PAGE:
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General Photography Trips Urban Video

Photosets That Tell A Story

I’ve been going chronologically through my photos for posting on Instagram and came upon one from 2008 in Tokyo Japan that evoked an emotion. Looking further into it I noticed that there were multiple pictures of the same overall subject that told a visual story about the area.

The video was made back in

What do you often do when you see a subject you want to capture? One goal might be to get one great photo. Maybe that means photographing it from different angles or featuring aspects of the subject in many photos until one clicks?

The images had a mixture of different focal lengths. The intended focus or theme for each individual photo was also different.

Whether or not there was intent, we could be creating a visual story with multiple images.

It gave me a glimpse into what I was thinking at the time. I do strongly remember two of the images. The others didn’t stick around on my mind.

The images are simple. They are nothing really exciting. Nothing special. Some of the photos are snapshots, but others might be considered more depending on who is looking at it. What connection they might have to any aspect of the subject.

Let’s take a look at the photos….

My favorite photos of the set.

I consider this photo the most simplistic yet artistic. This one was a long focal length with intent to isolate one small patch of water. We see the green water lilies contrasted with smooth blue water. Serene and limited in color range.

Not a photo I’d normally display publicly, but it works with the set.

This photo is a simple snapshot, but it is able to tell us that I was in Ueno Park. We also see the pond with the lilies in the background. It’s not a photo I would normally want to use in a collage, but it provides context and information about where I was. That is helpful when writing a description.

Snapshots to set the scene.

These two photos give the viewer an idea of scale and context by including the background. No more really than wide angle tourist snapshots, but they help to paint a picture of the area.

The sign says fishing banned ( つり禁止 / 釣り禁止 )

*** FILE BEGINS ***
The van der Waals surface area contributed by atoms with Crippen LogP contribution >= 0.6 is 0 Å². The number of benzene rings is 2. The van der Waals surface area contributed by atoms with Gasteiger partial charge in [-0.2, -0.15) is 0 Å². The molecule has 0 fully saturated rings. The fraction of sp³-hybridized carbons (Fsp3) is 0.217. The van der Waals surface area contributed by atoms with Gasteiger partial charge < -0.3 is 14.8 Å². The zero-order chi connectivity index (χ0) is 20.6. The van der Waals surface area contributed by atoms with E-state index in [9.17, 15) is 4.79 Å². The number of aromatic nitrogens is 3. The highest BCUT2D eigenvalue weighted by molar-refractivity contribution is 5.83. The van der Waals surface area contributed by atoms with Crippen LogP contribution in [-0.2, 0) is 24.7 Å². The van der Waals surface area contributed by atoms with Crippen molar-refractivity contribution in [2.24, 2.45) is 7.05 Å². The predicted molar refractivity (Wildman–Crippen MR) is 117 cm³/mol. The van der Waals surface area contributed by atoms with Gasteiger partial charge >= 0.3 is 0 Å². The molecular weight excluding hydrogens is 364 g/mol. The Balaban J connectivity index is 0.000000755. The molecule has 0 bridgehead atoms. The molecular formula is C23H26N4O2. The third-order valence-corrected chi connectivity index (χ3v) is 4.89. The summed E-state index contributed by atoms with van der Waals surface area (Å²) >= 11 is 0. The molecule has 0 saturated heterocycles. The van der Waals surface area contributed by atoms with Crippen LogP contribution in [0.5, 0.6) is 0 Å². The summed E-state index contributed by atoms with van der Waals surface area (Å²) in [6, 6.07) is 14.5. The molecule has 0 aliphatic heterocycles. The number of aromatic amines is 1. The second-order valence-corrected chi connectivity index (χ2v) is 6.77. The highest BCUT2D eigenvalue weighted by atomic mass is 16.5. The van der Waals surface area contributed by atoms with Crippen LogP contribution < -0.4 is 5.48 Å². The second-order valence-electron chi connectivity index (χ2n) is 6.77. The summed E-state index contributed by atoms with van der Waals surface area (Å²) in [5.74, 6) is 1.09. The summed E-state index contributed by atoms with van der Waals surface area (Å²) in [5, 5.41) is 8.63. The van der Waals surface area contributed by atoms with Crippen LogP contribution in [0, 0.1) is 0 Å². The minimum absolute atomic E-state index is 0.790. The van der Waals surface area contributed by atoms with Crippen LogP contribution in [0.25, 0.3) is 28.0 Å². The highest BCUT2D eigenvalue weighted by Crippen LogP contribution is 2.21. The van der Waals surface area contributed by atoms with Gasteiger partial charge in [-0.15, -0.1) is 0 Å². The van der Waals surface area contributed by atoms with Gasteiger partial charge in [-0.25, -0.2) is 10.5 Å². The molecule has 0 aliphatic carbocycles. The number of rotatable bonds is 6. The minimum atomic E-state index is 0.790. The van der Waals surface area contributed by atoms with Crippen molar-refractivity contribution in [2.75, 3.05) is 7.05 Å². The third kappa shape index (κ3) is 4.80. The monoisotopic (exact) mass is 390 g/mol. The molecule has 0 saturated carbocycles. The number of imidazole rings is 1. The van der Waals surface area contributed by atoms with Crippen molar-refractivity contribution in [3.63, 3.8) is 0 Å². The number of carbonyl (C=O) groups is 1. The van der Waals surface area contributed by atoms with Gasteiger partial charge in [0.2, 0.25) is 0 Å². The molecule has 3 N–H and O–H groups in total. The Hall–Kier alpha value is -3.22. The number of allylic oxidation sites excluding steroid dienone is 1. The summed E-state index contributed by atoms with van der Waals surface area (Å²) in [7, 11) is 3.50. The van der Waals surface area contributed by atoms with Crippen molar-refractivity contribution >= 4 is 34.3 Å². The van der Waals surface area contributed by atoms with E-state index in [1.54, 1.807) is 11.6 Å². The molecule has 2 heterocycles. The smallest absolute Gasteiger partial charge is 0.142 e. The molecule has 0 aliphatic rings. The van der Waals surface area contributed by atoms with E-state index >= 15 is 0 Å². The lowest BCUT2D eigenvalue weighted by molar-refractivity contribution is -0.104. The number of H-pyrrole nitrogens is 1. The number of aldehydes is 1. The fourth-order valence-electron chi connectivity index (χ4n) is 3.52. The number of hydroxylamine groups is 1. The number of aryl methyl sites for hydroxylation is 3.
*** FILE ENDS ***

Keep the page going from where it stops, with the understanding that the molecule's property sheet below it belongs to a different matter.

This photo was specifically framed to be rule of thirds with the main focus of the photo on the side. The rough texture of the sign stood out to me at the time of taking the photo. This was the object that drew me into taking photos there in the first place.

What a disappointing scene to see. The bottle was inaccessible.

This is the photo that stood out. A disturbance to the beauty of the area. I do remember at the time being disgusted that bottle was in the pond, having noticed it after photographing the sign. You could tell it had been there for a while. I remember thinking about who might be responsible. Was it an accident or intentional? It’s supposed to be a scenic location and I felt the disrespect someone might have had. It evoked the most emotion of the photos.

In this basic example, you can see how different framing and perspective bring out unique aspects of a given area. They give us a collection of feelings and visuals. The photos as a group create a visual story.

For this trip I was mostly using a Canon G9 digicam (see what’s available on eBay). While it felt like a little brick and it wasn’t the easiest thing to fit in a pocket, for the time, it was a nice higher quality all-in-one camera. For a long time these cameras really held their value on the new and used market. The viewfinder was kind of a waste, but it was to have something in there.

I’m tempted to buy an old used G series camera again to mess around with.